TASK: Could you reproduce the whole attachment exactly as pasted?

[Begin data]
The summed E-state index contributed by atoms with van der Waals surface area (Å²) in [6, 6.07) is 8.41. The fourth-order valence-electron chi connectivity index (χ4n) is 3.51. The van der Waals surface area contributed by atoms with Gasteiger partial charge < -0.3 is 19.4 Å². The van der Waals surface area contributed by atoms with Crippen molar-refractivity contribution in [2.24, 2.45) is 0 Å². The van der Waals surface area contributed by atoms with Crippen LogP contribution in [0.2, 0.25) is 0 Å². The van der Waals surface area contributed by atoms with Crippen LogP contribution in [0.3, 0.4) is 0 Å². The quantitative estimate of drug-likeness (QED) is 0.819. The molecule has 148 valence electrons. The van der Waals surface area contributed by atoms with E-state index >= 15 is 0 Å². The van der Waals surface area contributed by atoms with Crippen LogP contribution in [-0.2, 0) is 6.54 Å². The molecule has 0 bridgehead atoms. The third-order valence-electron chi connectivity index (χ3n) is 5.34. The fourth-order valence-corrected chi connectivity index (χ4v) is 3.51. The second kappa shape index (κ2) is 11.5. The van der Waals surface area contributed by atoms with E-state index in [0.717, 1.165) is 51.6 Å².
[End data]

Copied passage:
The summed E-state index contributed by atoms with van der Waals surface area (Å²) in [6, 6.07) is 8.41. The fourth-order valence-electron chi connectivity index (χ4n) is 3.51. The van der Waals surface area contributed by atoms with Gasteiger partial charge < -0.3 is 19.4 Å². The van der Waals surface area contributed by atoms with Crippen molar-refractivity contribution in [2.24, 2.45) is 0 Å². The van der Waals surface area contributed by atoms with Crippen LogP contribution in [0.2, 0.25) is 0 Å². The van der Waals surface area contributed by atoms with Crippen LogP contribution in [0.3, 0.4) is 0 Å². The quantitative estimate of drug-likeness (QED) is 0.819. The molecule has 148 valence electrons. The van der Waals surface area contributed by atoms with E-state index >= 15 is 0 Å². The van der Waals surface area contributed by atoms with Crippen LogP contribution in [-0.2, 0) is 6.54 Å². The molecule has 0 bridgehead atoms. The third-order valence-electron chi connectivity index (χ3n) is 5.34. The fourth-order valence-corrected chi connectivity index (χ4v) is 3.51. The second kappa shape index (κ2) is 11.5. The van der Waals surface area contributed by atoms with E-state index in [0.717, 1.165) is 51.6 Å².